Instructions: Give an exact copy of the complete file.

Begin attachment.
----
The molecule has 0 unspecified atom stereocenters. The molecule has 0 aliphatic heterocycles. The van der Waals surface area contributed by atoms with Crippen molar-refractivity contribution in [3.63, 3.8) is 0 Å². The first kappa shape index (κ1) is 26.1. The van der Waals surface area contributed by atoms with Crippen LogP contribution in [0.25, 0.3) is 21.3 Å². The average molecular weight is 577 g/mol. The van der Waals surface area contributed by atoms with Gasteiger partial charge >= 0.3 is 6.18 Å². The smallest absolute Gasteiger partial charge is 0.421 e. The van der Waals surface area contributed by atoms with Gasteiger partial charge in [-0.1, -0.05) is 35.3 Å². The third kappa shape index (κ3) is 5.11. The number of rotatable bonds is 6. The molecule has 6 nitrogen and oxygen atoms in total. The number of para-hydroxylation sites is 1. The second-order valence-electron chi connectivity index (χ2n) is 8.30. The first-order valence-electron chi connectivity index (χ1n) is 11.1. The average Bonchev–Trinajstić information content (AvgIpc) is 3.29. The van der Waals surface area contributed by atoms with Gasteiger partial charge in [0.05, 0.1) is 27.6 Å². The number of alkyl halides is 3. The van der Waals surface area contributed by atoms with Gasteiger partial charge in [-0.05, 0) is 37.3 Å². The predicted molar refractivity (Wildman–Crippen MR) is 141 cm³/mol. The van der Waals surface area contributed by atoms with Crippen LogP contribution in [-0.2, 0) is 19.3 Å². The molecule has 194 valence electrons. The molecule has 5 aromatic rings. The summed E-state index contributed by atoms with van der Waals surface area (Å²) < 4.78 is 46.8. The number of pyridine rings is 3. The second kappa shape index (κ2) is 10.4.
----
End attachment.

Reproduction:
The molecule has 0 unspecified atom stereocenters. The molecule has 0 aliphatic heterocycles. The van der Waals surface area contributed by atoms with Crippen molar-refractivity contribution in [3.63, 3.8) is 0 Å². The first kappa shape index (κ1) is 26.1. The van der Waals surface area contributed by atoms with Crippen LogP contribution in [0.25, 0.3) is 21.3 Å². The average molecular weight is 577 g/mol. The van der Waals surface area contributed by atoms with Gasteiger partial charge >= 0.3 is 6.18 Å². The smallest absolute Gasteiger partial charge is 0.421 e. The van der Waals surface area contributed by atoms with Gasteiger partial charge in [-0.1, -0.05) is 35.3 Å². The third kappa shape index (κ3) is 5.11. The number of rotatable bonds is 6. The molecule has 6 nitrogen and oxygen atoms in total. The number of para-hydroxylation sites is 1. The second-order valence-electron chi connectivity index (χ2n) is 8.30. The first-order valence-electron chi connectivity index (χ1n) is 11.1. The average Bonchev–Trinajstić information content (AvgIpc) is 3.29. The van der Waals surface area contributed by atoms with Gasteiger partial charge in [0.05, 0.1) is 27.6 Å². The number of alkyl halides is 3. The van der Waals surface area contributed by atoms with Gasteiger partial charge in [-0.05, 0) is 37.3 Å². The predicted molar refractivity (Wildman–Crippen MR) is 141 cm³/mol. The van der Waals surface area contributed by atoms with Crippen LogP contribution in [-0.2, 0) is 19.3 Å². The molecule has 194 valence electrons. The molecule has 5 aromatic rings. The summed E-state index contributed by atoms with van der Waals surface area (Å²) < 4.78 is 46.8. The number of pyridine rings is 3. The second kappa shape index (κ2) is 10.4.